Killings were a form of control and a way to deal with dissent and they were not limited to the mountains. In Europe, PKK members also were killed. PKK militants also were killed in Turkey’s urban, western cities. In 1993, for example, a 15-year-old PKK member in Istanbul was captured by police on her way to join an armed unit in the southeast. Apparently, she told the police what little she knew about the organization. Around January 1994, a few months after returning to her parents’ home in Istanbul, she was taken away by PKK militants who wanted to question her about what had happened. Her corpse turned up in one of the city’s forests about three weeks later. She had been strangled.

PKK militants viewed as close to a so-called traitor - including being related by blood - also were at risk of being executed. In the early 1990s, for example, two brothers in the Behdinan region along the Iraqi border, Cafer and Ferik, were executed after their third brother fled the PKK... Starting in 1995, as the PKK’s military hold over the southeast started to decline, so did these internal executions. But they never stopped.

Data from other critics

At the end of 2011 a commission was formed in the Grand National Assembly of Turkey (GNAT) to look into "violations of the right to life in connections with incidents of terror and violence".[12] The Commission heard victims and experts, among them İbrahim Güçlü, a politician known to be the founder of Ala Rizgari (political group in the late 1970s, see the German page on Rizgari) and HAK PAR (legal political party, see the German Wikipedia for Hak ve Özgürlükler Partisi).[13] He was heard on or around 17 January 2012. At the same time lengthy articles appeared on what he might have told the Commission, including lists of people that the PKK had killed among its own members and activists of other political groups before and after the coup of 1980.[14] İbrahim Güçlü presented some detail on 26 incidents in which 97 PKK members were executed by other PKK members. Among them were 15 cases that Selim Çürükkaya had not mentioned before. Having alraedy reported on three events that happened before the coup of 1980 İbrahim Güçlü found another eight instances in which the PKK killed members of "separatist" organizations before 1980. His information included the name of 19 members of KUK (Kürdistan Ulusal Kurtuluşları (tr) - Rizgarvanen Neteweyim Kurdistan (kur) - National Liberators of Kurdistan, see the German page about KUK).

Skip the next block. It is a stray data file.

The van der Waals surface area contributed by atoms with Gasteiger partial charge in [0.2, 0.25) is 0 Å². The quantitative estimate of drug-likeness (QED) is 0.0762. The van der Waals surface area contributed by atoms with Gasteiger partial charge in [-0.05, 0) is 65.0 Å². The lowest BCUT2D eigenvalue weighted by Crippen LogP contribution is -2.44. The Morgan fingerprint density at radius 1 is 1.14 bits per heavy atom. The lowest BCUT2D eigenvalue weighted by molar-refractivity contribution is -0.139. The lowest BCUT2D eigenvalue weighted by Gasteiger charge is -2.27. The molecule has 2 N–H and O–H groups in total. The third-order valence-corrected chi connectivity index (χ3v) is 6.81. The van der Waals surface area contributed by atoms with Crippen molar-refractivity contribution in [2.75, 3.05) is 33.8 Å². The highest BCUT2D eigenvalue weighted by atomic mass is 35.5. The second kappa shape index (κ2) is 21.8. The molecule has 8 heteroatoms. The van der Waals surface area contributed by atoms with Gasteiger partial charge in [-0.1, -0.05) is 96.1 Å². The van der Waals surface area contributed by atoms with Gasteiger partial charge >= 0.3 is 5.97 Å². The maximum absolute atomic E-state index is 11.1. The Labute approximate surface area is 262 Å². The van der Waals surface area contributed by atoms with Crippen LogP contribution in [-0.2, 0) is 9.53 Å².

The information that Aytekin Yılmaz presented in his book "Killing your Comrade" is somehow special, because he looked into cases of internal executions among prisoners. In Turkey this was possible in the 1990s when prisoners were held in larger wards of 16 to 60 prisoners, and in certain "correctional institution" in which political organizations were more or less in command of day-to-day life. Aytekin Yılmaz found about 30 incidents in which prisoners had been killed by other prisoners from the same organization. They included some 15 killings of prisoners from the PKK (13 by name). The others could be attributed to armed groups from the Turkish left. Having been held in a ward of prisoners from the PKK Aytekin Yılmaz maintained that this practice had been approved Abdullah Öcalan himself.

Official figures

Official figures on the issue are not publicly available. In the report that the parliamentarian commission looking into violations of the right to life prepared[15] some figures are quoted as an answer of the General Directorate of Security covering the period of May 1987 to October 2011. For this time, the headquarters of the police had registered 178 "killings of terrorists by terrorists". This figure was split up as 108 members of the same organization, 63 sympathizers and 7 "confessor" (tr: itirafçı). Names of organizations said to have committed these killings were not mentioned,

The Commission did not seem to be satisfied by the answer from the General Directorate of Security and rather relied on information İbrahim Güçlü had provided. According to the report (page 69) he had sent a list of internal executions to the Commission by mail. This list contained information that between 1984 and 1993 a total of 727 people that had been killed, most of them in form of executions within the organization. These killings had occurred in 9 years (much less than the 24 years covered by the headquarters of the police). The Commission concluded that the true number of internal killings was likely to be much higher.